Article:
Are you happy with the Duty Solicitor?
Were you given the correct advice at the police station?
Is the duty solicitor working correctly on your case following your release from the police station?
Please click the link below to watch the video relating to this blog.
The Duty Solicitor
As a solicitor specialising in sexual defence work, I receive many calls from new clients complaining about the duty solicitor allocated to them when at the police station. The advice you received from the duty solicitor may have been very basic, leaving you feeling confused and worried about what is going to happen. You may have had no contact at all after the station, adding to your frustration.
It is important to note that legal aid is not available for work completed by a solicitor during the police investigation - prior to you being charged with an offence. This is the main reason legal aid firms (your duty solicitor) often fail to complete further work after your release from the station - because they are not being paid.
It is important to have your own solicitor acting on your behalf early on, whilst the police are investigating your case. You will need to pay privately but it may result in you not being charged, or being charged with a less serious offence.
What a privately paid solicitor can do for you at the investigative stage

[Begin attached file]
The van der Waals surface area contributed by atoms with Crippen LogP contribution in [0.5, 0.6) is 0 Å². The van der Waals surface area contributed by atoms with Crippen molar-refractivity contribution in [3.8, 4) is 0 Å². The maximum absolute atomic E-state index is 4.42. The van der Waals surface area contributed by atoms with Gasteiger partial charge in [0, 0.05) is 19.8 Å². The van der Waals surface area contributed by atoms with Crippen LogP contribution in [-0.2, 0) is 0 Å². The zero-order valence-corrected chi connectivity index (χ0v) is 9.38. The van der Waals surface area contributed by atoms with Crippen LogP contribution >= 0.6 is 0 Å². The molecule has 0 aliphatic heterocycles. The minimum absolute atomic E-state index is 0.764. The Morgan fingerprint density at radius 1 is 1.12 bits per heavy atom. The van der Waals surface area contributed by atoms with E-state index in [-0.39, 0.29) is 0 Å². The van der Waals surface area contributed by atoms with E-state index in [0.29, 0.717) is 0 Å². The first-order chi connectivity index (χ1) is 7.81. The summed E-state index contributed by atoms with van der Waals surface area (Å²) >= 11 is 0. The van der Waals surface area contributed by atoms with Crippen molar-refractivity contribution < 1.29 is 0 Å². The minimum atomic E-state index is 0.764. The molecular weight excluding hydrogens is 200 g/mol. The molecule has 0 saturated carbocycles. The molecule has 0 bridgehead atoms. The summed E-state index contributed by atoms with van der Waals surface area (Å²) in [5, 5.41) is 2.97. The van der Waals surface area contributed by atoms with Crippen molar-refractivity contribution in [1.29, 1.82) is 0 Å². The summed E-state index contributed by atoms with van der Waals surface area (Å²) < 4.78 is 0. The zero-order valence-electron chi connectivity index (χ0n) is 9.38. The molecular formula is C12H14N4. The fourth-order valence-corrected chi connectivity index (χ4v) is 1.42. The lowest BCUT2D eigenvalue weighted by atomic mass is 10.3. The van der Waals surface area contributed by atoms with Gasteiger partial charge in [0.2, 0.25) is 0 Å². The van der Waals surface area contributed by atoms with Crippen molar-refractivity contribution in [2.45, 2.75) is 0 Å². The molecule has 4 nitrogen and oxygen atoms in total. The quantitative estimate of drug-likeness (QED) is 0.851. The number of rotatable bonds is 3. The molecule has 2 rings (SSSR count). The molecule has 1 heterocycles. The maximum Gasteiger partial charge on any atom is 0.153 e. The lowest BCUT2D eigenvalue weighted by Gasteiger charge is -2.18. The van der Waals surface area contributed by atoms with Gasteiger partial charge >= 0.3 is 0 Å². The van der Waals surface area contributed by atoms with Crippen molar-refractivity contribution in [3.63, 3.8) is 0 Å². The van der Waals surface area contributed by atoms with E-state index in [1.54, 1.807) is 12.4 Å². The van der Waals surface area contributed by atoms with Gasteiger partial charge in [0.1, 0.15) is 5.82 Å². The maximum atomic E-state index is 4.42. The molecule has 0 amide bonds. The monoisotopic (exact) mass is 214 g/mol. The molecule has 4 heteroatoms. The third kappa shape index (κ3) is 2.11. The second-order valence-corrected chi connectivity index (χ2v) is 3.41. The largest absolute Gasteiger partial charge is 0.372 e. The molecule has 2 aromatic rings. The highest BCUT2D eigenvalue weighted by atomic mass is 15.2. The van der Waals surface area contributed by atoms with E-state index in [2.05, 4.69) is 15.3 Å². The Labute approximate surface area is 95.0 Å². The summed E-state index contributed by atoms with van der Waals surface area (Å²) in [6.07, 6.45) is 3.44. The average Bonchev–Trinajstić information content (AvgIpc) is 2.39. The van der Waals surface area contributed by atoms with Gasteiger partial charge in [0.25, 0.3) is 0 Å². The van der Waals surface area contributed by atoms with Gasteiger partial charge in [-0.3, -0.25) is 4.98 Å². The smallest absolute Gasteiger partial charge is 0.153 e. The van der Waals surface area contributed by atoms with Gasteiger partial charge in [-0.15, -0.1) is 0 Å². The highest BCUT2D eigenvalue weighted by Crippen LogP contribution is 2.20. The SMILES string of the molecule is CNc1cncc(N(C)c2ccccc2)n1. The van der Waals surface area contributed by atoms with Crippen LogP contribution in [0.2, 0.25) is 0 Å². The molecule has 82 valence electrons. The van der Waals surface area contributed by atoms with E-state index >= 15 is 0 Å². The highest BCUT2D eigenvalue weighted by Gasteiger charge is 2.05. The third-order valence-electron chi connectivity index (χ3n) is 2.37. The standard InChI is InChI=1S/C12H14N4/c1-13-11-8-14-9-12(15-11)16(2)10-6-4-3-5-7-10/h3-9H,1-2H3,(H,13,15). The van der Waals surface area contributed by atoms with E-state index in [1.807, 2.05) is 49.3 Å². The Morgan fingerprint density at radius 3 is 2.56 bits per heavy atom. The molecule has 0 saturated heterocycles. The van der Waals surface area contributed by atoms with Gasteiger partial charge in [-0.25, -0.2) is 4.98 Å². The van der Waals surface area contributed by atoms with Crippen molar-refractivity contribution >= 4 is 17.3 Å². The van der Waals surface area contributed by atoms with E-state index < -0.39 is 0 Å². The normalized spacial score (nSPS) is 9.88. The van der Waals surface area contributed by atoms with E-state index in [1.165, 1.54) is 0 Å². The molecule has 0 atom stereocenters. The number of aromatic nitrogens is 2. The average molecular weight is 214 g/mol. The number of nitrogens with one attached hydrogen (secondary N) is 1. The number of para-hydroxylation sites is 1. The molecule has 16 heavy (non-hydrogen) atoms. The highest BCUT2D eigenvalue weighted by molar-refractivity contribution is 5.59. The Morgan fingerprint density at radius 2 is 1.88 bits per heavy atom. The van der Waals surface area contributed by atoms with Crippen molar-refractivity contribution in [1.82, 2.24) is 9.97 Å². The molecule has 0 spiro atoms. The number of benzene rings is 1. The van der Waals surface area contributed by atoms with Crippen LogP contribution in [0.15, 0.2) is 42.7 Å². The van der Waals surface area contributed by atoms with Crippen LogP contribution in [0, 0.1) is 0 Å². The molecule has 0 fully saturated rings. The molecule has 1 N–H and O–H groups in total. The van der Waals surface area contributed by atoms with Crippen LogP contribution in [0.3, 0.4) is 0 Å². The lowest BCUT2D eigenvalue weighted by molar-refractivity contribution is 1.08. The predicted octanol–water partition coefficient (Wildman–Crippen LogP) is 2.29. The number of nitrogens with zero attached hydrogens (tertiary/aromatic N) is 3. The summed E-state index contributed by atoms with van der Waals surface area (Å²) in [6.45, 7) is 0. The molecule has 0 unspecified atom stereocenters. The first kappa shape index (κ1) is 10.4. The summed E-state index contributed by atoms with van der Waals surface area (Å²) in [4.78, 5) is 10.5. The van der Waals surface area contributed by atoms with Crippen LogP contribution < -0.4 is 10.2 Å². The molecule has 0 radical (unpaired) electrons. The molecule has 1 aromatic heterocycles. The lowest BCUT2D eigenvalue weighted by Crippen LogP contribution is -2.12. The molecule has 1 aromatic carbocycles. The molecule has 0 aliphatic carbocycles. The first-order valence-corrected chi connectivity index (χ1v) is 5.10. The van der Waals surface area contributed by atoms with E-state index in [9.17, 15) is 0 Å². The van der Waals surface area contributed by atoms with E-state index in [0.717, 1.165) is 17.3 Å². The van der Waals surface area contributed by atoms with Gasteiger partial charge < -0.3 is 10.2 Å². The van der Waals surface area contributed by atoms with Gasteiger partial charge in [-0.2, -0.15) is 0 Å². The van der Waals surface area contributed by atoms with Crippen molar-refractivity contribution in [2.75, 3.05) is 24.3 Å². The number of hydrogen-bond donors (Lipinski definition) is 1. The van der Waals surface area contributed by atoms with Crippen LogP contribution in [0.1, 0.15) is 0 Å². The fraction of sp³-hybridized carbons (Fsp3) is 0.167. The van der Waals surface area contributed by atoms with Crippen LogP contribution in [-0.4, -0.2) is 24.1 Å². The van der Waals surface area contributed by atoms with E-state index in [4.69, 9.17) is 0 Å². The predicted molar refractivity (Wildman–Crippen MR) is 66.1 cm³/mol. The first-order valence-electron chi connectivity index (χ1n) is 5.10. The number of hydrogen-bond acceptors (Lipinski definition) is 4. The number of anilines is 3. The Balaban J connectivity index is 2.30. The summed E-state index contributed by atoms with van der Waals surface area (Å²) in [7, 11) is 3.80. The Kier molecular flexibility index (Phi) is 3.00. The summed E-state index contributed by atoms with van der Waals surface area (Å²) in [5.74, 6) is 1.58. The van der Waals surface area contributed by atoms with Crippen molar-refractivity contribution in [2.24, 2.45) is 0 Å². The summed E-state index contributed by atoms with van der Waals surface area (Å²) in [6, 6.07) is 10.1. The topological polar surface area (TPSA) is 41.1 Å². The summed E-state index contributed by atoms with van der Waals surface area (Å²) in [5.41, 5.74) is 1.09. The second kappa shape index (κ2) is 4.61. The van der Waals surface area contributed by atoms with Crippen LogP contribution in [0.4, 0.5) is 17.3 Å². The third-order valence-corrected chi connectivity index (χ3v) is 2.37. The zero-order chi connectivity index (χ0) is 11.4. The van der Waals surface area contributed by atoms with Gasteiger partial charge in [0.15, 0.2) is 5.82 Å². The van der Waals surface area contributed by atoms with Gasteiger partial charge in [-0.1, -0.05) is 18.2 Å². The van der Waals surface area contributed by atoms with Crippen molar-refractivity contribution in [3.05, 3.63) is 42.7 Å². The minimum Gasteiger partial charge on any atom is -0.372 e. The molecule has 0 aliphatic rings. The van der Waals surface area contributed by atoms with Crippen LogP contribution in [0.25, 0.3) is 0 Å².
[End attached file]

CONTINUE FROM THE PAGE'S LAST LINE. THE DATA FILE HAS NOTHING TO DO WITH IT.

A solicitor acting for you prior to charge will be able to liaise with the police, obtain available evidence, consider forensic reports, advise you of your rights, consider your defences and generally protect your interests throughout. By having an expert solicitor working on your case early on can greatly increase your chance of success.
For example, you may not know that we are able to liaise with the police and Crown Prosecution Service (CPS) to discuss your case and the available evidence. Importantly, we are able to make representations on your behalf to try and avoid you being charged.
We are also able to start work, early on, and design strategies to avoid a custodial sentence even if you plead guilty or are found guilty. Nobody wants to go to prison and much of our preparation of a case is to avoid a custodial sentence if convicted.
If you are charged with an offence then your will be required to attend court quickly, possibly with only a couple of weeks’ notice. You can always defend allegations if charged but it is better to start work on defence strategies early on - prior to charge. It is clearly better for us to have 3 months to work on your case, rather than two weeks, to prepare for court.
The CPS should consider the Code for Crown Prosecutors when deciding whether to charge you with an offence. The main point for the CPS to consider is whether there is a ‘realistic prospect of conviction’. The main problem arises when you, as the person accused, fail to make any representations to the police or CPS. In this situation the only evidence used by the CPS to decide whether you should be charged is the evidence given by the police (based on the information given by person accusing you). In effect, the evidence is all one-sided!
We are able to make representations to the police and CPS to redress the balance and try to show why the CPS should not charge you. Our aim is to persuade the CPS there is no likelihood of conviction. Please note that in some situations there may be no need to make representations, but we will be able to advise you properly as the investigation proceeds.
Although there is no legal aid available we can usually offer a fixed fee to cover all our advice. We also offer a completely free telephone consultation to discuss your case.
Please contact PCD Solicitors on 0151 422 8020 for a free consultation.